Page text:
We speak before God in Christ - We declare the simple and undisguised truth as in the presence of God. I have no mere desire to palliate my conduct; I disguise nothing; I conceal nothing; I say nothing for the mere purpose of self-vindication, but I can appeal to the Searcher of hearts for the exact truth of all that I say. The phrase "before God in Christ," means probably, "I speak as in the presence of God, and as a follower of Christ, as a Christian man." It is the solemn appeal of a Christian to his God for the truth of what he said, and a solemn asseveration that what he said was not for the mere purpose of excusing or apologizing for (the sense of the Greek) his conduct.

But we do all things, dearly beloved, for your edifying - All that I have done has been for your welfare. My vindication of my character, and my effort to disabuse you of your prejudices, has been that you might have unwavering confidence in the gospel and might be built up in holy faith. On the word "edify," see the Romans 14:19 note; 1 Corinthians 8:1; 1 Corinthians 10:23 notes.

19. Again—The oldest manuscripts read, "This long time ye think that we are excusing ourselves unto you? (Nay). It is before God (as opposed to 'unto you') that we speak in Christ" (2Co 2:17). English Version Greek text was a correction from 2Co 3:1; 5:12. Think ye that we excuse ourselves unto you? Some of you may think, that I speak all this in my own defence, and seek only my own credit and reputation amongst you. I do not so.

We speak before God in Christ; I speak as a Christian, as one who knows that God knoweth, seeth, and observeth what I say; searching my heart, and trying my reins.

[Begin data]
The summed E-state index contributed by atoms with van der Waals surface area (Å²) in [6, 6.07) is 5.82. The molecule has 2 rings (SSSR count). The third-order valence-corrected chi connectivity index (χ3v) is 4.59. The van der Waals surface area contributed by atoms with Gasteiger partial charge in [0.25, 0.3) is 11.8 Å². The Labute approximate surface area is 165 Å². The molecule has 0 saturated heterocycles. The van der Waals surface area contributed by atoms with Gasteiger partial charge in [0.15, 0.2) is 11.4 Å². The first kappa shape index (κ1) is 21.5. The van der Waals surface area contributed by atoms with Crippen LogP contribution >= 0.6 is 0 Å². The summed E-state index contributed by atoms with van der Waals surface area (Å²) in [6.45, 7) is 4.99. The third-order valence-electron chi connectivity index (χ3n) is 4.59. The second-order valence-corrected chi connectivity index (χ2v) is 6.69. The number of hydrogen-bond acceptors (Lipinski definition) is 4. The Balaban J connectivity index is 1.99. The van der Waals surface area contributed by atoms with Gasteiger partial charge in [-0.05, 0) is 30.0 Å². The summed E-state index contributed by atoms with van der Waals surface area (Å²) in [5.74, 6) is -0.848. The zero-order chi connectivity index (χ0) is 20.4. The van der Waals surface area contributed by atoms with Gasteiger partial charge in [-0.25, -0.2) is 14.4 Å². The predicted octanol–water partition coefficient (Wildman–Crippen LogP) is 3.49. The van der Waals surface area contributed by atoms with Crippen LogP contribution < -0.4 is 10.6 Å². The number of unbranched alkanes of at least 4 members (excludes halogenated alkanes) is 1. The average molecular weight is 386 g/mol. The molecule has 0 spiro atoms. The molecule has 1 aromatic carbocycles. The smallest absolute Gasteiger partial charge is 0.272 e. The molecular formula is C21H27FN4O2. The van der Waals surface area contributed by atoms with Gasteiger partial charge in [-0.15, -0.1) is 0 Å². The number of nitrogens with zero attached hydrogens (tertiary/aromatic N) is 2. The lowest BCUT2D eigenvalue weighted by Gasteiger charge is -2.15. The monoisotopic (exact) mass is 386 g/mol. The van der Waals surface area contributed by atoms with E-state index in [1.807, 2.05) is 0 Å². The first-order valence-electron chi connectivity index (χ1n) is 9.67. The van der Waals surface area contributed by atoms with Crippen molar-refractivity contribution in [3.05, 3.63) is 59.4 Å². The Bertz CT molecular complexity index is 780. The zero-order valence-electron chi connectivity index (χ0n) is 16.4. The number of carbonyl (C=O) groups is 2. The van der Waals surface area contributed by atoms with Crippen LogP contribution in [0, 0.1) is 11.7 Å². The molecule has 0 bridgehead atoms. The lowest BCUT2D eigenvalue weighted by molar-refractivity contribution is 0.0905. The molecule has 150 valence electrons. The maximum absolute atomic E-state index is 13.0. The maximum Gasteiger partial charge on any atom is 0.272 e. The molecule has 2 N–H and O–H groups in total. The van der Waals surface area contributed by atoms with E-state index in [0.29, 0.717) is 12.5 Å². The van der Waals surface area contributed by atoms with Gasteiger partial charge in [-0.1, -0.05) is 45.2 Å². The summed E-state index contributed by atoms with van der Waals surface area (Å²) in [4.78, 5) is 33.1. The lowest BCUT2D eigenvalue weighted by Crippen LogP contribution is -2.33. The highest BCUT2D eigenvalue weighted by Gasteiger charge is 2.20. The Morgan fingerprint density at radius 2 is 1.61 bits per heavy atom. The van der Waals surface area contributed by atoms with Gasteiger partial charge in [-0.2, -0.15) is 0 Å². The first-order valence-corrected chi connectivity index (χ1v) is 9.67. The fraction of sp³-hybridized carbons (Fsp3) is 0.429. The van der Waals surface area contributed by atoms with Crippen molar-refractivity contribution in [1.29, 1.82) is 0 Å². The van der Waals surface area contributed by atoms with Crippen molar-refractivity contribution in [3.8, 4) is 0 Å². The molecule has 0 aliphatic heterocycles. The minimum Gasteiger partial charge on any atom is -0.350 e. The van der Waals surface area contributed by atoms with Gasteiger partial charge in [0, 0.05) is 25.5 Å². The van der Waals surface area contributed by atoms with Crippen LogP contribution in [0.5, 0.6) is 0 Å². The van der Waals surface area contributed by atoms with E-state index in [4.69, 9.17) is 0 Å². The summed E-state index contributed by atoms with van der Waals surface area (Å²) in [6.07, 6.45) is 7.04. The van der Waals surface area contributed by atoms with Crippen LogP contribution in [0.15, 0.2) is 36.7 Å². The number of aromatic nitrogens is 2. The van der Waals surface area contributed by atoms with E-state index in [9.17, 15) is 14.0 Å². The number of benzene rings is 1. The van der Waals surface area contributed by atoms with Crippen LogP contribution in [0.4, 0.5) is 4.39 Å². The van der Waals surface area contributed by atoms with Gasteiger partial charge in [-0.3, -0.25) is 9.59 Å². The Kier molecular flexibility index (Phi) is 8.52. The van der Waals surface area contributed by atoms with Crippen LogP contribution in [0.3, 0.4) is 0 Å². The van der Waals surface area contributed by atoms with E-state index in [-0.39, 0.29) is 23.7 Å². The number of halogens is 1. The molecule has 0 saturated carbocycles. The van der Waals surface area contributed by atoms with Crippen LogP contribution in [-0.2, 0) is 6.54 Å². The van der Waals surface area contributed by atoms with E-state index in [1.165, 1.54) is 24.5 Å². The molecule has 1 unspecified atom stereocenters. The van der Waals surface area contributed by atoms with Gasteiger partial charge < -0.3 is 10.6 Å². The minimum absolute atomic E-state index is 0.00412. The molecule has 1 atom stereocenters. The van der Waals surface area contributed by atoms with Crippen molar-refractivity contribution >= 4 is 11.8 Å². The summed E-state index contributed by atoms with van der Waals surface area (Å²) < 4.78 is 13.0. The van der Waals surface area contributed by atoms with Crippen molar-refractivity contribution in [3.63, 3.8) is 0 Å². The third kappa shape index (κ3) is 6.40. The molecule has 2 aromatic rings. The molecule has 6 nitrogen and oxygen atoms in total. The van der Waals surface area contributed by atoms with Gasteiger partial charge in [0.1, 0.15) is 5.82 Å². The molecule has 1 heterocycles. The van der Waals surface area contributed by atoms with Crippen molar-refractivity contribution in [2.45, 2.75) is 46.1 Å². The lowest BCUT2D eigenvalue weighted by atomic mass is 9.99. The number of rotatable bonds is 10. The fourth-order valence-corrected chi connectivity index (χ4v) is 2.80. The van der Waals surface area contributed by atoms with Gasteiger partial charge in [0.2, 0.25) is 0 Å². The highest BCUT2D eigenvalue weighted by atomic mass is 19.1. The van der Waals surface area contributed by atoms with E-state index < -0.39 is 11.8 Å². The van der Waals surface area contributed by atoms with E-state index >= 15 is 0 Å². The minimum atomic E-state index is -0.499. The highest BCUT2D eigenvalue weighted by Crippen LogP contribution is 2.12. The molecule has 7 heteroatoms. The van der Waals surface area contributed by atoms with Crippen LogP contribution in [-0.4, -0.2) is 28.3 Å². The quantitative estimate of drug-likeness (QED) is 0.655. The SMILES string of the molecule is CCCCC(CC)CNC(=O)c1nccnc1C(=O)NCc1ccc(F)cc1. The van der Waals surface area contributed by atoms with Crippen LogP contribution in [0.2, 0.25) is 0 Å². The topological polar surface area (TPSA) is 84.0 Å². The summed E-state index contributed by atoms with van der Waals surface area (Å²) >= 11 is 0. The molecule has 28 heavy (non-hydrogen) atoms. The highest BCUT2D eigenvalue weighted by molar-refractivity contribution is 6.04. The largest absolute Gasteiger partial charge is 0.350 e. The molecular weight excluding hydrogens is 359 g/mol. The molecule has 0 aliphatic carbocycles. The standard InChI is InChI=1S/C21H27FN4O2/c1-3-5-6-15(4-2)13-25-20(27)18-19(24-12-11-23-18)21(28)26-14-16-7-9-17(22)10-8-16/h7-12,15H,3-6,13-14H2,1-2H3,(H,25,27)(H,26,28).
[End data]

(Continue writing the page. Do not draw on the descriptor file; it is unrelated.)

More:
But we do all things, dearly beloved, for your edifying; all that I say I speak for your good, that you may be built up in faith, and love, and all other graces: a great hinderance to which, is prejudice against me, and such as are the ministers of the gospel to you; which I therefore desire (what in me lieth) to prevent and obviate: The apostle, not only here, but in several other parts of these and other his Epistles, declares what ought to be the great end of him, and all other ministers, viz. the edification of people; the conversion of the unconverted, and the perfecting of those in whom the foundation is laid, building them up in all good spiritual habits; both of these come under the notion of edification. If we consider Christ as the Foundation, conversion is edification; the building up of souls upon Christ, who is the gospel foundation; and other foundation can no man lay. If we consider the infusion of the first habits of grace into the soul as the foundation, edification signifies a going on from faith to faith; a growing in grace and in the knowledge of the Lord Jesus Christ, a going on to perfection. The true minister of Christ ought to make edification in both of these senses his end, and his great end; for by this means is God glorified, the souls of his people benefited, and eternally saved.